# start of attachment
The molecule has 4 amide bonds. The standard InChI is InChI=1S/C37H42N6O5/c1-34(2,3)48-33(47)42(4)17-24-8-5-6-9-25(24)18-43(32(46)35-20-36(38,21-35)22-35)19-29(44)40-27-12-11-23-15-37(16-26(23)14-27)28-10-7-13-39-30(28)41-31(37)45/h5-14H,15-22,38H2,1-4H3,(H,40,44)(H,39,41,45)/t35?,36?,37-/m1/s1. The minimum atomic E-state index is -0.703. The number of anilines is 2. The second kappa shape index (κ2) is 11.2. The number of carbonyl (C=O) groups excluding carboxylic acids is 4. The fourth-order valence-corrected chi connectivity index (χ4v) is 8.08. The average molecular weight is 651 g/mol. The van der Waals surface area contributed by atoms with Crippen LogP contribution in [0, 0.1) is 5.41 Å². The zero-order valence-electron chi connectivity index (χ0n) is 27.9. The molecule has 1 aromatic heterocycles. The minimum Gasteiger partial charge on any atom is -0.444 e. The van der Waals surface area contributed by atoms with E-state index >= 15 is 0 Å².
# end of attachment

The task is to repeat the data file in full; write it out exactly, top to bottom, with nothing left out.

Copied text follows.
The molecule has 4 amide bonds. The standard InChI is InChI=1S/C37H42N6O5/c1-34(2,3)48-33(47)42(4)17-24-8-5-6-9-25(24)18-43(32(46)35-20-36(38,21-35)22-35)19-29(44)40-27-12-11-23-15-37(16-26(23)14-27)28-10-7-13-39-30(28)41-31(37)45/h5-14H,15-22,38H2,1-4H3,(H,40,44)(H,39,41,45)/t35?,36?,37-/m1/s1. The minimum atomic E-state index is -0.703. The number of anilines is 2. The second kappa shape index (κ2) is 11.2. The number of carbonyl (C=O) groups excluding carboxylic acids is 4. The fourth-order valence-corrected chi connectivity index (χ4v) is 8.08. The average molecular weight is 651 g/mol. The van der Waals surface area contributed by atoms with Crippen LogP contribution in [0, 0.1) is 5.41 Å². The zero-order valence-electron chi connectivity index (χ0n) is 27.9. The molecule has 1 aromatic heterocycles. The minimum Gasteiger partial charge on any atom is -0.444 e. The van der Waals surface area contributed by atoms with E-state index >= 15 is 0 Å².